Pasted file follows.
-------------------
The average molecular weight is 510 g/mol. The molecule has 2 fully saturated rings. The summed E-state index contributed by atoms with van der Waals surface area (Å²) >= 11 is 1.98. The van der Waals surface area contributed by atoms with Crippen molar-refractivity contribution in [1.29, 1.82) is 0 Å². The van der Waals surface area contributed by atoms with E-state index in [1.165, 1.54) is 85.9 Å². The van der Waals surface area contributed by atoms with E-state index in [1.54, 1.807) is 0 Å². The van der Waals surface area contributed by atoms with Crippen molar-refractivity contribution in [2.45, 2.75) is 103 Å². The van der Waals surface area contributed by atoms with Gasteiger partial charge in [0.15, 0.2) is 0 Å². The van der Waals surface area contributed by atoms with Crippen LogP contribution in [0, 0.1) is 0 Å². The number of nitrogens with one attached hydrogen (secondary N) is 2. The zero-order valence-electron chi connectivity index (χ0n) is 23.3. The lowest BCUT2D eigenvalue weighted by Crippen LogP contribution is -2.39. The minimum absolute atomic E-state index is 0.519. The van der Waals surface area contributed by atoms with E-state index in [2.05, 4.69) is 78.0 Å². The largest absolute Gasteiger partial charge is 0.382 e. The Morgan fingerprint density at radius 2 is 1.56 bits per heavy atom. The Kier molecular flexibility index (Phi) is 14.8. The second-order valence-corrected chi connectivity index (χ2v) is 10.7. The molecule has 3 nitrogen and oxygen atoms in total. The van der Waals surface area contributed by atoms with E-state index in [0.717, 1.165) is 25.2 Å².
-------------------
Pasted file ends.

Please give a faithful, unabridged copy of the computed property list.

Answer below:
The average molecular weight is 510 g/mol. The molecule has 2 fully saturated rings. The summed E-state index contributed by atoms with van der Waals surface area (Å²) >= 11 is 1.98. The van der Waals surface area contributed by atoms with Crippen molar-refractivity contribution in [1.29, 1.82) is 0 Å². The van der Waals surface area contributed by atoms with E-state index in [1.165, 1.54) is 85.9 Å². The van der Waals surface area contributed by atoms with E-state index in [1.54, 1.807) is 0 Å². The van der Waals surface area contributed by atoms with Crippen molar-refractivity contribution in [2.45, 2.75) is 103 Å². The van der Waals surface area contributed by atoms with Gasteiger partial charge in [0.15, 0.2) is 0 Å². The van der Waals surface area contributed by atoms with Crippen LogP contribution in [0, 0.1) is 0 Å². The number of nitrogens with one attached hydrogen (secondary N) is 2. The zero-order valence-electron chi connectivity index (χ0n) is 23.3. The lowest BCUT2D eigenvalue weighted by Crippen LogP contribution is -2.39. The minimum absolute atomic E-state index is 0.519. The van der Waals surface area contributed by atoms with E-state index in [2.05, 4.69) is 78.0 Å². The largest absolute Gasteiger partial charge is 0.382 e. The Morgan fingerprint density at radius 2 is 1.56 bits per heavy atom. The Kier molecular flexibility index (Phi) is 14.8. The second-order valence-corrected chi connectivity index (χ2v) is 10.7. The molecule has 3 nitrogen and oxygen atoms in total. The van der Waals surface area contributed by atoms with E-state index in [0.717, 1.165) is 25.2 Å².